“Whatever used to exist has been destroyed, either through war or Israeli air raid. Education in the field is impossible because of regulations. There is no support for an entrepreneurial system.” (233911)
“Agrees with all the comments from previous rounds. The government did not allocate money to technology. In most countries, if you invent something useful you have the right to benefit from it. Not in Syria. At one point unemployment in Syria was 31%. No outside investment was allowed. Some secret research organizations did work for the government, but the public did not benefit.” (233881)
“The infrastructure is gone” (238631)
“This worsens because of the on-going civil war, especially in the last few months.” (232272)
“Science education may exist in elementary school.” (235781)
“Some third-party actors like Russia or Iran may be importing high tech weapons.” (234281)
“These exist on paper only. When you want to start a business government representatives have to be there. This is outside the law. They become partners in the business despite the interest of the owner. They also take most of the income. If the owner protests he will be killed.” (233081)
“The country has been in war for 6 years. Technology is not a priority.” (235931)
“The only innovation is in barrel bombs to stomp out the armed opposition. Everything that did exist has disappeared.” (239311)
“When the military is everything engineers go there. It strips the economy of their services. Syria is still more advanced technologically than some parts of the Middle East. They aren't rich, but they do have military capacity and major support from a powerful military, Russia. It had an education system. It's gone now. The brain drain is enormous. There is a weird technological development as spill over from the military, like when we got canned food because the military needed it.” (239312)

2.There are centers where people have access to basic technology, and none of the 6 elements needed to create new technology

“Many refugees are from rural parts of the country and never experienced these things.” (233531);
“Immunization goals have been 100% met in the local areas. Sanitation and health facilities exist. Communicable diseases and malnutrition are tracked and addressed.” (238341)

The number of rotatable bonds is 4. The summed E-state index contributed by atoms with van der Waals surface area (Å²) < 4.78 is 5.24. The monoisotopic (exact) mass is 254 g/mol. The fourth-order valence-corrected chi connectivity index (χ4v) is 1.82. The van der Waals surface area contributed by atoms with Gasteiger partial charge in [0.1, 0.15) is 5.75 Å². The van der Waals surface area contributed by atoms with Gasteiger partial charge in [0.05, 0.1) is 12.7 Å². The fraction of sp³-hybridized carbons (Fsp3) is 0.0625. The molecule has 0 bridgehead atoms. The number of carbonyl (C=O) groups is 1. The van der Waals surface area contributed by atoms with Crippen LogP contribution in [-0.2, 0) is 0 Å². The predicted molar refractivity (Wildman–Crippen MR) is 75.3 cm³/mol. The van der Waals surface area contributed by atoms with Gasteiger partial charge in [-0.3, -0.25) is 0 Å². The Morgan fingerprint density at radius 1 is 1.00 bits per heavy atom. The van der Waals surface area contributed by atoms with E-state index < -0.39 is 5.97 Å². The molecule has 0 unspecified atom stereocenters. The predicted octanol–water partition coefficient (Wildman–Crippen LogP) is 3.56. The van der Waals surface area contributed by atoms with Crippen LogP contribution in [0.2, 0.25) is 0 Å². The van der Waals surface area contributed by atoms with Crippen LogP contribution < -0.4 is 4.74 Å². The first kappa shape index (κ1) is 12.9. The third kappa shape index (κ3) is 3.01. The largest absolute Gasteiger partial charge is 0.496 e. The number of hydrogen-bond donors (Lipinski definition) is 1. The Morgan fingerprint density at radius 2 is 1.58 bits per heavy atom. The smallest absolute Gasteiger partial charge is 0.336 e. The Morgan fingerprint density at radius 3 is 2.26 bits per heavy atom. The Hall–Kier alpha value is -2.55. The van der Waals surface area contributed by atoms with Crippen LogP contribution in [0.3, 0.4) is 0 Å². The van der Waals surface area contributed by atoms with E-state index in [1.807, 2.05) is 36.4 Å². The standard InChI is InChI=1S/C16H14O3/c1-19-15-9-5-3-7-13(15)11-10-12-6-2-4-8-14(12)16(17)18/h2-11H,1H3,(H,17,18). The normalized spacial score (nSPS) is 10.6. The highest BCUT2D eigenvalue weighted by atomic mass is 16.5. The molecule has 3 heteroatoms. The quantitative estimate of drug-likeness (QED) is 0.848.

3.  There are centers where people have access to basic technology, and any 1 of the 6 elements needed to create new technology

No Statements


Round 2 Statements (Aug 2016 - Oct 2016)

Note: These statements were given by participants as rationale for their decision to gauge Syrian capacity at their stated level. 

The Range 

Lowest Score: 1

Highest Score: 4

1. Almost all people lack full access in their lives to basic technology—electricity, clean water, sanitation, agricultural machinery, and basic vaccines.

"Before the conflict Syria ranked similarly to its neighbors in scientific education. Since Bashar Al Assad the level of teaching went down because national exam scores were altered by people with influence to favor their children. Now there are no educational standards. Grades are bought and sold. Over 2 million children are not going to school." (221641)
"Whatever infrastructure that existed before has been destroyed by the war. The education system is archaic, established by the French, then Soviets, force-feeding instruction without a research concept. Bashar al-Assad tried to create an entrepreneurial ecosystem, but the country was too corrupt to go beyond the first step." (223911) 
" The country has not dedicated more than 1% of the national budget to education. There is very little invested in research. Money is spent on arms and security. This is not healthy for the government." (223881)

2. There are centers where people have full access to basic technology, and none of the 6 elements needed to create new technology

No Statements

3.  There are centers where people have full access to basic technology, and 1 of the 6 elements needed to create new technology

No Statements

4. There are centers where people have full access to basic technology, and 2 of the 6 elements needed to create new technology

“Yes.” (221211)
 


Round 1 Statements (Jan 2016 - May 2016)

Note: These statements were given by participants as rationale for their decision to gauge Syrian capacity at the level they did for this dimension. 

The Range

Lowest Score: 2

Highest Score: 4

2. There are centers where people have full access to basic technology, and none of the 6 elements needed to create new technology

No Statements

3.  There are centers where people have full access to basic technology, and 1 of the 6 elements needed to create new technology

“It depends on the part of the country. Historically, it was [better]. Education is slipping now. They are teaching Islamic Studies as superior and intolerant of others. They are raising a generation of separatists which will generate future conflicts.” (21526)

4. There are centers where people have full access to basic technology, and 2 of the 6 elements needed to create new technology

“There is no scientific life in Syria. If anything it is controlled by the Assad regime.” (21388)